The derivative is: .g'(x) .= .--------------------------------
. . . . . . . . . . . . . . . . . . . . . . . (x² + x + 1)²

. . . . . . . . . . . . . . . . . . . . . . . . -b(x² - 1)
. . which simplifies to: .g'(x) .= .---------------- . = . 0
. . . . . . . . . . . . . . . . . . . . . . .(x² + x + 1)²

. . and has critical values: .x .= .±1

The corresponding y-values are: .y .= .b/3, -b

We see that the x-axis is a horizontal asymptote.

Hence: (1, b/3) is a maximum of the graph
. . and: (-1, -b) is a minimum of the graph.

The range of the function is: . -b .< .g(x) .< .b/3

• May 3rd 2007, 08:28 AM
classicstrings
Thanks Soroban,

I'm still a bit blurry, how do you realise that y = 0 is an asymptote and deduce that (1,b/3) is the max and (-1,-b) is min?

-> For f(x) = (x^2 + x + 1)/(x), the asymptotes are y = x +1 and x = 0 right?
• May 3rd 2007, 09:09 AM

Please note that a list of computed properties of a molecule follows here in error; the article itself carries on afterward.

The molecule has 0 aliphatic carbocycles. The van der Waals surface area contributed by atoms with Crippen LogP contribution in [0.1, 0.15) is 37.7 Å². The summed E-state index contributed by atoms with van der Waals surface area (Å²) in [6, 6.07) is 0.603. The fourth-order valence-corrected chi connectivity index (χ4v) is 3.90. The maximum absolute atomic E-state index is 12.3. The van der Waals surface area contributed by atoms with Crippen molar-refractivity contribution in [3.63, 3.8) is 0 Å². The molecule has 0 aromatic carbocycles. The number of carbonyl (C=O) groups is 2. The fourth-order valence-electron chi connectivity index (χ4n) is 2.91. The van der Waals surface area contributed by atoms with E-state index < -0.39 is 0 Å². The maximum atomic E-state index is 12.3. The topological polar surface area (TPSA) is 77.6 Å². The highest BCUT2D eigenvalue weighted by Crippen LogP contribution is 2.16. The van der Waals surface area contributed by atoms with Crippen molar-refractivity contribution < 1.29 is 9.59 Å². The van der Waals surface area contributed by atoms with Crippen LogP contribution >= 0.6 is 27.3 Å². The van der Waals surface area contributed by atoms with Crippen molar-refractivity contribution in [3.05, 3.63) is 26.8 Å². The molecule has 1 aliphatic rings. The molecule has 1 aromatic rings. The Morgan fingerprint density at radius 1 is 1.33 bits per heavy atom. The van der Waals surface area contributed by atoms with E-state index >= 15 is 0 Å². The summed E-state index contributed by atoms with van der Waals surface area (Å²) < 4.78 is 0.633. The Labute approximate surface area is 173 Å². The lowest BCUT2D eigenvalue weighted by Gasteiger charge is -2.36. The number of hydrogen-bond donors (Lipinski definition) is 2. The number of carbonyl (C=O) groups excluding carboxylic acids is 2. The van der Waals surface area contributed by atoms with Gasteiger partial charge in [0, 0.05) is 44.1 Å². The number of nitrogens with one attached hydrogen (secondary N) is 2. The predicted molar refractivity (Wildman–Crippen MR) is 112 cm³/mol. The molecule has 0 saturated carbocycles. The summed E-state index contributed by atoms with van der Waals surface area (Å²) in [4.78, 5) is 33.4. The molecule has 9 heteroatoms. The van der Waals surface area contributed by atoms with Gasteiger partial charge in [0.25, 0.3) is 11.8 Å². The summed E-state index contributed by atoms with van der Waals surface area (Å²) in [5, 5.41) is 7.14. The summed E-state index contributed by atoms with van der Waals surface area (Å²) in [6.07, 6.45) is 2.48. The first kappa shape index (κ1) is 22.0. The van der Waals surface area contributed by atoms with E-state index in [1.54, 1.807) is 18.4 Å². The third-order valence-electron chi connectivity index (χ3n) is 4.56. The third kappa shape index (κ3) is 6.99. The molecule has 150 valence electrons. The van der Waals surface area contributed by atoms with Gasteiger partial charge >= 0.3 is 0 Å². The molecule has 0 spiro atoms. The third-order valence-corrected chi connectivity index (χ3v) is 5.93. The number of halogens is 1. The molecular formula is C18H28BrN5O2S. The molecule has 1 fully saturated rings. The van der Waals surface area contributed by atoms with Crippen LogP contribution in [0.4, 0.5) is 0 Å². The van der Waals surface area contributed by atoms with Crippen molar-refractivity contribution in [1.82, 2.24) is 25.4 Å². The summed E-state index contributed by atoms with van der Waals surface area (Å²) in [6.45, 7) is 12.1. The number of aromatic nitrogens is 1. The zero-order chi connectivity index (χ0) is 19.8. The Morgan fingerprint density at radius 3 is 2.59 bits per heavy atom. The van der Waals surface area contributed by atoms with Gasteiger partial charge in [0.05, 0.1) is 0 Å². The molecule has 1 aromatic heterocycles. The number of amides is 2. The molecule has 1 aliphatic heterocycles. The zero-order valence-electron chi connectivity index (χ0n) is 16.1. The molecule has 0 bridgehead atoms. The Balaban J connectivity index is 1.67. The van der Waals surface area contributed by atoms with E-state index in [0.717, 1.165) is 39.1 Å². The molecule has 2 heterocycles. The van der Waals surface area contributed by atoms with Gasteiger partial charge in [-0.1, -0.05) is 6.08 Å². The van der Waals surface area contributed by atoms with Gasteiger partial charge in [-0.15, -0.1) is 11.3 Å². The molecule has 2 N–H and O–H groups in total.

ecMathGeek
Quote:

Originally Posted by classicstrings
Thanks Soroban,

I'm still a bit blurry, how do you realise that y = 0 is an asymptote and deduce that (1,b/3) is the max and (-1,-b) is min?

-> For f(x) = (x^2 + x + 1)/(x), the asymptotes are y = x +1 and x = 0 right?

From g(x) = bx/(x^2 + x + 1)

Lim{x->inf} g(x) = 0
Lim{x->-inf} g(x) = 0

It's the g(x) function from which we determine the horizontal asymptotes.

And if you look back at the work I did, even though my conclusion was wrong (I did it quickly just before having to head off to school), I showed that at x = -1, g(x) has a relative minimum, at x = 1, g(x) has a relative maximum.